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Young Sheldon Needs To Be The End Of Sitcoms As We Know Them

Picture this: in late 2016, three years before "The Big Bang Theory" came to an end, Chuck Lorre and Steven Molaro pitched a ground-breaking, earth-shattering idea to CBS executives. The idea? "What if Sheldon Cooper, but young?" From that simple premise, "Young Sheldon," the prequel series based on the character played by Jim Parsons on "The Big Bang Theory," was born.

Officially greenlit in March of 2017, "Young Sheldon" casts Iain Armitage as, well, a young Sheldon, exploring his childhood as he desperately tries to fit in with his less intelligent peers. On the one hand, this makes sense. "The Big Bang Theory" is one of the biggest and most popular sitcoms of the modern era. People love Sheldon, and it makes sense that they'd want to see what he was like as a kid. "Young Sheldon," unlike its predecessor, dispenses with the laugh track, positioning itself as a more evolved take on the sitcom. 

But when push comes to shove, "Young Sheldon" is just another super-traditional sitcom, and it's the last of its kind — hopefully. Because once it leaves the air, another traditional sitcom like this can't possibly seize the same level of pop culture notoriety. That era, for better or worse, is over. 

A seventh season is in the works for "Young Sheldon," and fans have long speculated that — based on "TBBT" canon — it will be the last. Whether or not "Young Sheldon" should end right away is beside the point, though. "Young Sheldon" is the last survivor of a different sitcom era, and when it concludes, society has already made it clear that the new era of sitcoms will see formulas broken apart and remolded with more dramatic storylines, bolder takes, and themes that resonate deeply with real-world issues.

Young Sheldon is just the legacy of TBBT carrying on, and tomorrow's sitcoms need new ideas

2023 took an interesting turn when it came to sequels, prequels, or works based on existing intellectual property. Sure, "Barbie" is based on a doll — technically — but writer-director Greta Gerwig worked alongside her co-writer Noah Baumbach and her star Margot Robbie to make it interesting, quirky, and new. Superhero sequels like "Ant-Man and the Wasp: Quantumania" underperformed at the box office compared to their predecessors. 

So, what does any of this have to do with "Young Sheldon?" Yes, the show still attracts audiences, but there are a lot of people out there looking for something different. "Young Sheldon" never had a chance at being original, considering that it's based on "The Big Bang Theory." It's the same character everyone knows, but — and we cannot stress this enough — young. However, in the years after "The Big Bang Theory" debuted, sitcoms started taking bigger and bigger swings, ditching traditional laugh tracks and getting more creative with their framework — even before that, "How I Met Your Mother" toyed with its timeline and narrative despite keeping the laugh track (unlike "Young Sheldon," that show's spin-off "How I Met Your Father," which started airing in 2022, made the totally bizarre choice to keep the laugh track).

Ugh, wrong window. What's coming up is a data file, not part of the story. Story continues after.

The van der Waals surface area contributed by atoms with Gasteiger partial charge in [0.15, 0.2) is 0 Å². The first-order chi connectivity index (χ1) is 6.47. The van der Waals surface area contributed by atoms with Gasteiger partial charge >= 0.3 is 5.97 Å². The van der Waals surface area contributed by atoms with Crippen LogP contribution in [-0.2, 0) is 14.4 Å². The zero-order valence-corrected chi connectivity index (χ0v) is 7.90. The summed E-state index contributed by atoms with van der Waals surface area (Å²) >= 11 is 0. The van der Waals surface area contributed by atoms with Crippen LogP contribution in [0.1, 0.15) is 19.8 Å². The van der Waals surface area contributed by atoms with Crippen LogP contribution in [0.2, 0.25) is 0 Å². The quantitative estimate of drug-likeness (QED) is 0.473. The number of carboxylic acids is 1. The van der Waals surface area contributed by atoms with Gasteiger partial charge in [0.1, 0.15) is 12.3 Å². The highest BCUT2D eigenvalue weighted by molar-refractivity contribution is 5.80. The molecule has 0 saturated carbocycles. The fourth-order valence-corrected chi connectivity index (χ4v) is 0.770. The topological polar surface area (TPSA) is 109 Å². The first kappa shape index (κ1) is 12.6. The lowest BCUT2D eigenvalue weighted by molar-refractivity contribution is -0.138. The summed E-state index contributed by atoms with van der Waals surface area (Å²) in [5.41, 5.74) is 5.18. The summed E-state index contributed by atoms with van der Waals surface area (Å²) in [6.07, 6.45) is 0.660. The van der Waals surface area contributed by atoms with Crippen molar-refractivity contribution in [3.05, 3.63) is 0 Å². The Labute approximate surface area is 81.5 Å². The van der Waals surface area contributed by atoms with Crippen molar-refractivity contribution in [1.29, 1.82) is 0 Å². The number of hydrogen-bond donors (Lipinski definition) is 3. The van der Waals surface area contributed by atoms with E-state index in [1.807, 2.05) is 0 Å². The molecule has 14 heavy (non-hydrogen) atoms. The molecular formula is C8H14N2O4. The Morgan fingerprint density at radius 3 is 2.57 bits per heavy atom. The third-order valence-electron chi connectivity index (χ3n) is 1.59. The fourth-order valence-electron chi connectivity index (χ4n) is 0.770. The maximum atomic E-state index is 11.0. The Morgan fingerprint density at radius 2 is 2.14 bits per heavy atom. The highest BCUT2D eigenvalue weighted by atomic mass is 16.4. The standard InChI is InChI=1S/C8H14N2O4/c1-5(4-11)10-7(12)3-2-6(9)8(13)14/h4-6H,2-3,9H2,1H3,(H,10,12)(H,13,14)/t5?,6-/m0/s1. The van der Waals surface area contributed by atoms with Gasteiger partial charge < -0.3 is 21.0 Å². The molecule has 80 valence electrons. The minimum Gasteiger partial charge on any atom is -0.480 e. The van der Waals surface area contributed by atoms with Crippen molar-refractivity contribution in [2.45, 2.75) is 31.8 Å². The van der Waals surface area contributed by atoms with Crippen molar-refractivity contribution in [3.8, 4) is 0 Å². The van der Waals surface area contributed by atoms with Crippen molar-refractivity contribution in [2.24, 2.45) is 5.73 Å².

Sitcoms have to try really novel concepts at this point. They've become too predictable, too safe. And something as traditional as "Young Sheldon" just isn't up to the task.

The heyday of meta sitcoms like The Office and Modern Family is over

We saw sitcoms evolve into a new form not that recently. Remember the meta era?  For a long time, every single sitcom was structured around some sort of fictional documentary. 

Starting with the American remake of "The Office" spearheaded by Greg Daniels, mockumentary shows like "Modern Family" and "Parks and Recreation" took off in a huge way in the late 2000s. By now, the format has run out of steam. "The Office" made the weird decision to actually bring the documentary crew into the narrative at the end of the show, and "Parks and Recreation" simply never addressed the documentary format at all. Michael Schur, who created the latter alongside Daniels, crafted some of the era's more inventive sitcoms like "Brooklyn Nine-Nine" and "The Good Place," abandoned this format as he continued on with his work, and shows like "New Girl" and "Community" (though the latter was very meta in its own way) relied on strong ensembles and focused less on the show's general premise. For a while, like laugh tracks, the mockumentary seemed to be a thing of the past.

There is, to be fair, one major sitcom still using a mockumentary format, and that's "Abbott Elementary." Even so, that's the kind of show ushering sitcoms into a bright new future. So how does that shake out? 

Well, first of all, the mockumentary format works perfectly for "Abbott," which presents itself as a documentary about underfunded schools in the United States. Second of all, creator and star Quinta Brunson understands one big thing audiences want from sitcoms these days — and that's authenticity and a more dramatic look at real-world topics.

Audiences want sitcoms to have grit & authenticity now, not the safety of Young Sheldon

Let's return to "Parks and Recreation" for just one second. Not unlike "Abbott Elementary," the show is set in a small, underfunded workplace where people are trying to create a better world. "Parks and Rec," though, presents an idyllic utopian world where small government can actually solve problems. Quinta Brunson grew up within the famously poorly funded Philadelphia public school system, and the world she presents in "Abbott" is charming, funny, gritty, and real.